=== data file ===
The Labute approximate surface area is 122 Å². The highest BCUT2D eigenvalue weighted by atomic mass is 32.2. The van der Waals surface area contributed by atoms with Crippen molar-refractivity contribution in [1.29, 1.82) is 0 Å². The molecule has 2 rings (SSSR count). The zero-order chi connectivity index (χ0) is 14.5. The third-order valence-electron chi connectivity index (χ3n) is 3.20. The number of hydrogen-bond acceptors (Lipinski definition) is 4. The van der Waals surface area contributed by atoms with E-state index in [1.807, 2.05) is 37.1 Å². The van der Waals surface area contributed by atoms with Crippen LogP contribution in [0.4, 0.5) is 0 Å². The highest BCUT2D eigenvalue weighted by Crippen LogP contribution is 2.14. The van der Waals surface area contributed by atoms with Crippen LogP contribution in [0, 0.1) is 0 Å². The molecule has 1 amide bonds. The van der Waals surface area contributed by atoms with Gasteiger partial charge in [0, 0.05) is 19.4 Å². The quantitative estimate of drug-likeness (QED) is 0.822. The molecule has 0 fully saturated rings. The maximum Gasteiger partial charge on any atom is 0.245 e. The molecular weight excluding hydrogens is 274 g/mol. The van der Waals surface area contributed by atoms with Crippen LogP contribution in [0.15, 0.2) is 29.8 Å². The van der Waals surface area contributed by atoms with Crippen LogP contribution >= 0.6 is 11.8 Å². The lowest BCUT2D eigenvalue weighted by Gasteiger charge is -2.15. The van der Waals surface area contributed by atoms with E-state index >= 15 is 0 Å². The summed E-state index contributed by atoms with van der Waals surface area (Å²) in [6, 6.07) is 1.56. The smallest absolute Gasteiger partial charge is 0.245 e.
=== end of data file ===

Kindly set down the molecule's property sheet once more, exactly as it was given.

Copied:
The Labute approximate surface area is 122 Å². The highest BCUT2D eigenvalue weighted by atomic mass is 32.2. The van der Waals surface area contributed by atoms with Crippen molar-refractivity contribution in [1.29, 1.82) is 0 Å². The molecule has 2 rings (SSSR count). The zero-order chi connectivity index (χ0) is 14.5. The third-order valence-electron chi connectivity index (χ3n) is 3.20. The number of hydrogen-bond acceptors (Lipinski definition) is 4. The van der Waals surface area contributed by atoms with E-state index in [1.807, 2.05) is 37.1 Å². The van der Waals surface area contributed by atoms with Crippen LogP contribution in [0.4, 0.5) is 0 Å². The highest BCUT2D eigenvalue weighted by Crippen LogP contribution is 2.14. The van der Waals surface area contributed by atoms with Crippen LogP contribution in [0, 0.1) is 0 Å². The molecule has 1 amide bonds. The van der Waals surface area contributed by atoms with Gasteiger partial charge in [0, 0.05) is 19.4 Å². The quantitative estimate of drug-likeness (QED) is 0.822. The molecule has 0 fully saturated rings. The maximum Gasteiger partial charge on any atom is 0.245 e. The molecular weight excluding hydrogens is 274 g/mol. The van der Waals surface area contributed by atoms with Crippen LogP contribution in [0.15, 0.2) is 29.8 Å². The van der Waals surface area contributed by atoms with Crippen LogP contribution >= 0.6 is 11.8 Å². The lowest BCUT2D eigenvalue weighted by Gasteiger charge is -2.15. The van der Waals surface area contributed by atoms with E-state index >= 15 is 0 Å². The summed E-state index contributed by atoms with van der Waals surface area (Å²) in [6, 6.07) is 1.56. The smallest absolute Gasteiger partial charge is 0.245 e.